[Case Study] OAuth Misconfiguration leads to Account Takeover

Gaurang Bhatnagar
Sep 21 · 3 min read

Most of the security vulnerabilities arises within the integration part due to the incorrect implementation of third party services. Integrating third party OAuth providers are often left misconfigured by developers which may lead to a bigger security impact such as account takeover.

While working on a bug bounty program, I found that the target website had a OAuth Misconfiguration which allowed me to gain access to any user’s account.

It is always recommended that you use two test accounts to test the OAuth misconfiguration flaw. Someone would definitely not like it if you accidentally land up into other users account.

Here I have used two test accounts as part of creating proof of concept. Naming them: Attacker and gaurang (Victim)

The website used Google and Facebook Oauth to sign in. As a victim, I signed up and logged into the application via Google sign in. The following image shows how my profile page looked.

Notice the linked accounts section. Here you can see my Google account is linked with my profile. I have not linked my Facebook account.

To test the Oauth functionality, i created another account by the name of Attacker. I used another mail id to register into the application. Here’s how the attacker profile looked.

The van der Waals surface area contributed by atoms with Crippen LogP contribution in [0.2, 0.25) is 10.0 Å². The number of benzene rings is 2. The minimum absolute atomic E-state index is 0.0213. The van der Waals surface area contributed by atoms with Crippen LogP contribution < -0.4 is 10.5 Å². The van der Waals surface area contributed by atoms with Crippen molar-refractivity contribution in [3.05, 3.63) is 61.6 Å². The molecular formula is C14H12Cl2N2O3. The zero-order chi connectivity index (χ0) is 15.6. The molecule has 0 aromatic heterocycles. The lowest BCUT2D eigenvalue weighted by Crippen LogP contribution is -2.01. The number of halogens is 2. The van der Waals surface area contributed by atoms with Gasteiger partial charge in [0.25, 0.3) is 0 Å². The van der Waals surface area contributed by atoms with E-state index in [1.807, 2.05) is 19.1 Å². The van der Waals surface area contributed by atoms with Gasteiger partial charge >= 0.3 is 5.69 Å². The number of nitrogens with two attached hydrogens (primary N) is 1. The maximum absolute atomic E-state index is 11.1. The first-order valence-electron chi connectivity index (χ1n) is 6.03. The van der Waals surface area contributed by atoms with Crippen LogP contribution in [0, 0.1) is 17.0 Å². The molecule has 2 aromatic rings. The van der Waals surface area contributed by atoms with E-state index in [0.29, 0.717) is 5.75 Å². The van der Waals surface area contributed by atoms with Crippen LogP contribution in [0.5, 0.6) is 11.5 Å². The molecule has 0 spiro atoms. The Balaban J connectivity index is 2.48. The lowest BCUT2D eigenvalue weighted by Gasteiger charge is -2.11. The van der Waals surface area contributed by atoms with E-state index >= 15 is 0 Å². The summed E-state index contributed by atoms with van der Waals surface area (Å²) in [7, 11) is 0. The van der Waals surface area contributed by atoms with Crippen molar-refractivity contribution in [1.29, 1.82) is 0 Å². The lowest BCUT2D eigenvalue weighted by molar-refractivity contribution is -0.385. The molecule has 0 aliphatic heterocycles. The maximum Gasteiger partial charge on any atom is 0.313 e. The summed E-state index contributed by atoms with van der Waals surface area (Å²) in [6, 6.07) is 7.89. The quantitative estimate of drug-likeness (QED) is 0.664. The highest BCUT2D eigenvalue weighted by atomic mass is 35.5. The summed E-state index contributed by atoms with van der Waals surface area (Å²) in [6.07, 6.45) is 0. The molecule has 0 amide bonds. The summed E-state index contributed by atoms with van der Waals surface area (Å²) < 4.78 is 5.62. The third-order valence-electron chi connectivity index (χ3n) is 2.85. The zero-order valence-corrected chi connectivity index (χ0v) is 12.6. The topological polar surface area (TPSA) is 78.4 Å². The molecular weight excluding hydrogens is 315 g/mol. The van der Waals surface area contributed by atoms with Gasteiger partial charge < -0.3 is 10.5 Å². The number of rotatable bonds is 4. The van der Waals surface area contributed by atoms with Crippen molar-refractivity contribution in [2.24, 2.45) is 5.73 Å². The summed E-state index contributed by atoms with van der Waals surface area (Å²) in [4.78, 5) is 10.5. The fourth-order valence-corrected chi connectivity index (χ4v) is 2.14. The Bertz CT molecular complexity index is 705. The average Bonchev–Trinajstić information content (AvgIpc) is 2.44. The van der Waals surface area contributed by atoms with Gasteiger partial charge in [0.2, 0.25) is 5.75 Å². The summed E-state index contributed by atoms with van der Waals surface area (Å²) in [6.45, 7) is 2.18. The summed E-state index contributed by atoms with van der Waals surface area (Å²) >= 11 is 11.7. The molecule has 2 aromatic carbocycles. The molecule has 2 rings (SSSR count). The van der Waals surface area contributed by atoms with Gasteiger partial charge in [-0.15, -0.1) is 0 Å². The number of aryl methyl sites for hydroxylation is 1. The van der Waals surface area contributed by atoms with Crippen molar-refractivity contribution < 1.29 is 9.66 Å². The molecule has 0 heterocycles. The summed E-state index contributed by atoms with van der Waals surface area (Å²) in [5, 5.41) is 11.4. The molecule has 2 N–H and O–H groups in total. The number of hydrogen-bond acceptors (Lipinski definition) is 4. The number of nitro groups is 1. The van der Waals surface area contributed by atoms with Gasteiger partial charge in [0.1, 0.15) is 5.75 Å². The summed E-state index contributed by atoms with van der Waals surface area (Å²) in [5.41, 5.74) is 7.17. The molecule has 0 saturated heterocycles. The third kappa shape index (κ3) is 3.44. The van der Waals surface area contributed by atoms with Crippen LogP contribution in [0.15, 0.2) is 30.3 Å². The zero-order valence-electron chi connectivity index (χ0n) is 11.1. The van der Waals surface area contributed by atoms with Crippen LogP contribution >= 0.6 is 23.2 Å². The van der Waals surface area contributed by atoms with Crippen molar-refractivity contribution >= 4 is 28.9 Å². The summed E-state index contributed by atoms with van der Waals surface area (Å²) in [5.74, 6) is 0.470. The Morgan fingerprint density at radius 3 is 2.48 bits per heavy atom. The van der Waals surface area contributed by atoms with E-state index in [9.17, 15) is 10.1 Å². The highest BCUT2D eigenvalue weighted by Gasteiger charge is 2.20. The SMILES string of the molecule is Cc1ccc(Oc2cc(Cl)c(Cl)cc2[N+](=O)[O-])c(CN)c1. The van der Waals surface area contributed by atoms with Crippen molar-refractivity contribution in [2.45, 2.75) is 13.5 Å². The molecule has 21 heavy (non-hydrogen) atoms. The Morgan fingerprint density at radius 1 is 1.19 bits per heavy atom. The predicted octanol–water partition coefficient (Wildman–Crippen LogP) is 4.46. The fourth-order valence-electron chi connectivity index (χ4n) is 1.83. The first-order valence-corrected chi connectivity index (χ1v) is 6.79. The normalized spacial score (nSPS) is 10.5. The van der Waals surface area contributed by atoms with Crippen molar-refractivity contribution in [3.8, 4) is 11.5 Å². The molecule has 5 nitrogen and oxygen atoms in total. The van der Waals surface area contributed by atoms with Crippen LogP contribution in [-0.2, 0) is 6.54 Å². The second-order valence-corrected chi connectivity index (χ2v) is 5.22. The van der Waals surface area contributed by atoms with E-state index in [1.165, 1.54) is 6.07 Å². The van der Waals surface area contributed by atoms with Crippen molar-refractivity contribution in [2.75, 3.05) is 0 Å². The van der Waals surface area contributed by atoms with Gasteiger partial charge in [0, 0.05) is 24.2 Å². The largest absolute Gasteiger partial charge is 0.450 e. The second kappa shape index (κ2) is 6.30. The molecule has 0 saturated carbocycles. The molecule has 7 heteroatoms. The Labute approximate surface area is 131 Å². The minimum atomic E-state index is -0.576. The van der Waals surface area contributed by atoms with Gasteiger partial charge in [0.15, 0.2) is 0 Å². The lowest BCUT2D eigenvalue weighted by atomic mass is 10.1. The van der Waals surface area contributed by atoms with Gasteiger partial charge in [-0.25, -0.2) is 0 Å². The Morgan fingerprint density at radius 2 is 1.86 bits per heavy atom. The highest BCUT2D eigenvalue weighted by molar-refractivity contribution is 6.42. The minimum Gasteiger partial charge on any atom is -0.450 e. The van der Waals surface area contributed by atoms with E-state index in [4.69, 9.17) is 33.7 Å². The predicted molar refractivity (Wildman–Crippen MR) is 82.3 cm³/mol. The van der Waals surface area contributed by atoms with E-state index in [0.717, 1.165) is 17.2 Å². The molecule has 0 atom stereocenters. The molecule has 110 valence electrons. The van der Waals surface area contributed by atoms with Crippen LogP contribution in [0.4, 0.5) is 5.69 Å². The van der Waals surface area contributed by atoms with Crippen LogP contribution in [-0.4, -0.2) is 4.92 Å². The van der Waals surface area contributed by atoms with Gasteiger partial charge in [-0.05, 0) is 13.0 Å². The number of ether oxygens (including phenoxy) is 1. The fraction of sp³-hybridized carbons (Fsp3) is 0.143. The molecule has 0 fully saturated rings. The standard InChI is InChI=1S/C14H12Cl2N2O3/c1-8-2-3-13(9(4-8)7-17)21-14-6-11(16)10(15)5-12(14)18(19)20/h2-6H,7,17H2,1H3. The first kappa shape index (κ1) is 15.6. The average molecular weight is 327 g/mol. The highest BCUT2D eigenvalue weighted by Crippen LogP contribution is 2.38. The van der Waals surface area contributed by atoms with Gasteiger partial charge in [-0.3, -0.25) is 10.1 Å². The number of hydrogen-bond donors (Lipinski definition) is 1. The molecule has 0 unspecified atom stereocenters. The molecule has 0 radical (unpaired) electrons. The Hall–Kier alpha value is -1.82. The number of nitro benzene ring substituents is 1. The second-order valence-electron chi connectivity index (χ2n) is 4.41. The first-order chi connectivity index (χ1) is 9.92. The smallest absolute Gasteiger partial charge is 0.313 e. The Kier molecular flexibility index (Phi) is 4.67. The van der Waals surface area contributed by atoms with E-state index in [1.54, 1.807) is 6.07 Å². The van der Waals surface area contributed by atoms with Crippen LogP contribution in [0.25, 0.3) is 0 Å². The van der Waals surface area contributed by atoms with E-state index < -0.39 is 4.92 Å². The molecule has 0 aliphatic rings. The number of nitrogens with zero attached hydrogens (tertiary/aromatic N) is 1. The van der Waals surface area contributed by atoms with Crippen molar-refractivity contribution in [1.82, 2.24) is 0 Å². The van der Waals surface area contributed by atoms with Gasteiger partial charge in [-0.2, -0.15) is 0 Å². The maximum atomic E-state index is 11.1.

In the Linked Accounts section you can also link your facebook account by signing into the facebook app. When you click on the Connect button, following request is generated:

As you can see in the request, while linking up your Facebook account, the application sends ownerBid of the user who is requesting.

Now, what if i replace this ownerBid with someone else’s ownerBid?

As an Attacker i replaced the OwnerBid parameter with the Victim’s ownerBid (gaurang).

As expected, i found that attacker’s facebook profile was linked to Victim’s profile account.

Now, Attacker can sign in using facebook and will get access to Victim’s account.

Impact:

The impact was high because the profiles were public and if you see the source code of a public profile you can get the OwnerBid (which was used to takeover the account). The OwnerBid and user_bid were same.

Moreover, there were many celebrities who had their account on this website. And the above screenshot contains the OwnerBid/user_bid of a known celebrity. So it was possible for an attacker to get access to any user’s profile.

Takeaways:

Make sure to properly test the third party integrated services. There are fair chances that they may not be properly configured and may become a source of $$$$ for you :).

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